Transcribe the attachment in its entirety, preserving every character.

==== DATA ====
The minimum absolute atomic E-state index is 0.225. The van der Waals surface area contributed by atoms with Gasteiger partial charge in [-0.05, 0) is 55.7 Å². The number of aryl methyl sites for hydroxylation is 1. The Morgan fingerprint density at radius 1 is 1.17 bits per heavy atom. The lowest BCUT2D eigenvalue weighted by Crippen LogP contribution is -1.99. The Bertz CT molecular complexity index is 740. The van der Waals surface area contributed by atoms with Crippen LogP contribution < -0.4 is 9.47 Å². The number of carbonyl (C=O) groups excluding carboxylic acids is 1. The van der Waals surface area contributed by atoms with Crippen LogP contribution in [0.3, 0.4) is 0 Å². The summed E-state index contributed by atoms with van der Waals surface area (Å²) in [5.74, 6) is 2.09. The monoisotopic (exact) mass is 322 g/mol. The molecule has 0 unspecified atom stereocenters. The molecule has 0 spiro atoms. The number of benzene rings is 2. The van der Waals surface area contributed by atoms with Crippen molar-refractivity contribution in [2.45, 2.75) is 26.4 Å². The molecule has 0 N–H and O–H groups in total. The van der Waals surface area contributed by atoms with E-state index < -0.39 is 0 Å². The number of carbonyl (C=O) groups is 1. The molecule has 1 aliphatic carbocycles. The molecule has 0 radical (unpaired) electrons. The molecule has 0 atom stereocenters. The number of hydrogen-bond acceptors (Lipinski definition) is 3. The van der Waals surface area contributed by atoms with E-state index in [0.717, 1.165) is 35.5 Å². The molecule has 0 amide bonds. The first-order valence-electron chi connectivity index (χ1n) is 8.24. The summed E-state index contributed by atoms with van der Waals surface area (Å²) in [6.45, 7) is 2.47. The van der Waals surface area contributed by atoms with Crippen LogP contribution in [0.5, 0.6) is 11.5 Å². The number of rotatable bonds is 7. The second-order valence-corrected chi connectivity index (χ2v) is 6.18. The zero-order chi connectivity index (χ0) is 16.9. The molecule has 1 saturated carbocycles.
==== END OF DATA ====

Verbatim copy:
The minimum absolute atomic E-state index is 0.225. The van der Waals surface area contributed by atoms with Gasteiger partial charge in [-0.05, 0) is 55.7 Å². The number of aryl methyl sites for hydroxylation is 1. The Morgan fingerprint density at radius 1 is 1.17 bits per heavy atom. The lowest BCUT2D eigenvalue weighted by Crippen LogP contribution is -1.99. The Bertz CT molecular complexity index is 740. The van der Waals surface area contributed by atoms with Crippen LogP contribution < -0.4 is 9.47 Å². The number of carbonyl (C=O) groups excluding carboxylic acids is 1. The van der Waals surface area contributed by atoms with Crippen LogP contribution in [0.3, 0.4) is 0 Å². The summed E-state index contributed by atoms with van der Waals surface area (Å²) in [5.74, 6) is 2.09. The monoisotopic (exact) mass is 322 g/mol. The molecule has 0 unspecified atom stereocenters. The molecule has 0 spiro atoms. The number of benzene rings is 2. The van der Waals surface area contributed by atoms with Crippen molar-refractivity contribution in [2.45, 2.75) is 26.4 Å². The molecule has 0 N–H and O–H groups in total. The van der Waals surface area contributed by atoms with E-state index < -0.39 is 0 Å². The number of carbonyl (C=O) groups is 1. The molecule has 1 aliphatic carbocycles. The molecule has 0 radical (unpaired) electrons. The molecule has 0 atom stereocenters. The number of hydrogen-bond acceptors (Lipinski definition) is 3. The van der Waals surface area contributed by atoms with E-state index in [0.717, 1.165) is 35.5 Å². The molecule has 0 amide bonds. The first-order valence-electron chi connectivity index (χ1n) is 8.24. The summed E-state index contributed by atoms with van der Waals surface area (Å²) in [6.45, 7) is 2.47. The van der Waals surface area contributed by atoms with Crippen LogP contribution in [0.5, 0.6) is 11.5 Å². The number of rotatable bonds is 7. The second-order valence-corrected chi connectivity index (χ2v) is 6.18. The zero-order chi connectivity index (χ0) is 16.9. The molecule has 1 saturated carbocycles.